2020 is the year of change, whether it's a shift in our views of global warming, public safety or our social views of how racism has affected generations of people of colour. This is the time for real work and connection that could change the course of the Black Lives Matter movement. We are hoping so.
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We should all be supporting the Black Lives Matter movement, in the form that best suits your life situation. Whether it's with your wallets, educating yourself on the social issues around race, creating a conversation about change or going to the streets, and protesting for change. We all need to contribute to this movement and show our support. However, we can not forget we are in the middle of a global pandemic and these two issues do not exclusively exist separately.
We can't withhold protesting because of social distancing, the idea of silencing the voice of the public is a slippery slope and the right to free speech is one of the cornerstones to democracy. We don't protest by choice, we protest because the governing powers have failed the public and we are calling for change. Is it late? yes. Is it right that it has taken countless deaths and violent acts to reach this place of change? no, it is not. But we are all finally waking up to the long-standing residual issues held from colonialism and the racism towards people of colour that has affected these people for generations.
If this is the time we need to stand up for change and if that means we have to protest in the middle of a global pandemic then hell, we protest in a global pandemic and we can do so while considering public safety.
If you are hitting the streets to protest and lend your voice to Black Lives Matter movement calling for an end to police brutality against people of colour, there are a few details to consider for your safety and the safety of others.
Let's be clear, the new wave of Black Lives Matter protest is centred on an end to police brutality. Let's not get it twisted, there is an element of danger in protesting against any institutions. Adopting a digital ninja approach is the best way to ensure you can show up tomorrow and continue the protest. Protecting your identity is a digital process in 2020, as our IRL identity is deeply entrenched in our digital footprint. You need to leave little to no trace when it comes to digital interactions this means:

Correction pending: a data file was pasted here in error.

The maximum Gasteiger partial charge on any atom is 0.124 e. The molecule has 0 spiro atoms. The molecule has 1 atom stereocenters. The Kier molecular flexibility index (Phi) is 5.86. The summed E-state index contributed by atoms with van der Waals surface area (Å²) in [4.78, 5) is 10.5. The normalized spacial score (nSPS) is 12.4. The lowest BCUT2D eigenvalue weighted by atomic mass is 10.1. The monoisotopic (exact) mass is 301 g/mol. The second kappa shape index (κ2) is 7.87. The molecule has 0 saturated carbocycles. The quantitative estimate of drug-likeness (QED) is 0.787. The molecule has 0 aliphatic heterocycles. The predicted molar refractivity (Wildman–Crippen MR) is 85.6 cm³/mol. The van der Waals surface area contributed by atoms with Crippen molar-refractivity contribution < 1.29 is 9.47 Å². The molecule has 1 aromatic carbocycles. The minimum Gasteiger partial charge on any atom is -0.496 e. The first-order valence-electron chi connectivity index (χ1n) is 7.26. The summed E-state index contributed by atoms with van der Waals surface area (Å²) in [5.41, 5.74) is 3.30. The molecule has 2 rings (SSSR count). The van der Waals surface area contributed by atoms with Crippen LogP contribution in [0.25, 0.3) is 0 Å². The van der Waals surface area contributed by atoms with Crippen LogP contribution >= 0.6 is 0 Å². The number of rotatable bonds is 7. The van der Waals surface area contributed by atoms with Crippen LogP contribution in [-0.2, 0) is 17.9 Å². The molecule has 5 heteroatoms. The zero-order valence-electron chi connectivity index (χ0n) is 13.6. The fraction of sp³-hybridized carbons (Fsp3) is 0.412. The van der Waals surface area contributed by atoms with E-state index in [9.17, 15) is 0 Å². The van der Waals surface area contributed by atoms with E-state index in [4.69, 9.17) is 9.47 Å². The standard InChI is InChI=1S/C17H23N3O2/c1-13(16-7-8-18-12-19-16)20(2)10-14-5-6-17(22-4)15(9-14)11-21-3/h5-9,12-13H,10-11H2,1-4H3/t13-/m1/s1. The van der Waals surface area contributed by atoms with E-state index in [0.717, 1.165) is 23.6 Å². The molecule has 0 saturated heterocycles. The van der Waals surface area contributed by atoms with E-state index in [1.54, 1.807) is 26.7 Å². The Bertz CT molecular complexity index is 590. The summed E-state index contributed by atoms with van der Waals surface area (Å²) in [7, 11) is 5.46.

Protesting is a collective voice, a group effort, and building of stories that drive change. If like me, you are white and coming from a position of privilege, there are a few points to keep in mind before you go.
Protesting should be a peaceful event for all attendees, however, as we have all seen it is not always the case. So it is best to be prepared than be caught out. You need to stay safe to continue the conversation for Black Lives Matter tomorrow. How you show up is important.
There are going to be thousands of people who argue against the current Black Lives Matter protest, labelling them a breach to public health laws currently in place. This position is bullshit. Obviously the movement should capture this momentum as it will hopefully lead to real change. So as we hit the streets and lend our voice to the Black Lives Matter movement and also listen to the stories from people of colour, we need to keep the current health crisis in mind. Let's not give the opposing side any more ammunition.
We all have a social responsibility in this pivotal moment of change. Not only for black lives in America but for all people of colour across the world who have experienced discrimination on mass.
If you can't make it to protest, show up by donating, educating yourself, sharing information online, calling out discrimination and listening to the stories of people who have experienced racism for generations. We can protest and be safe throughout, world health crisis or not we all need to demand change.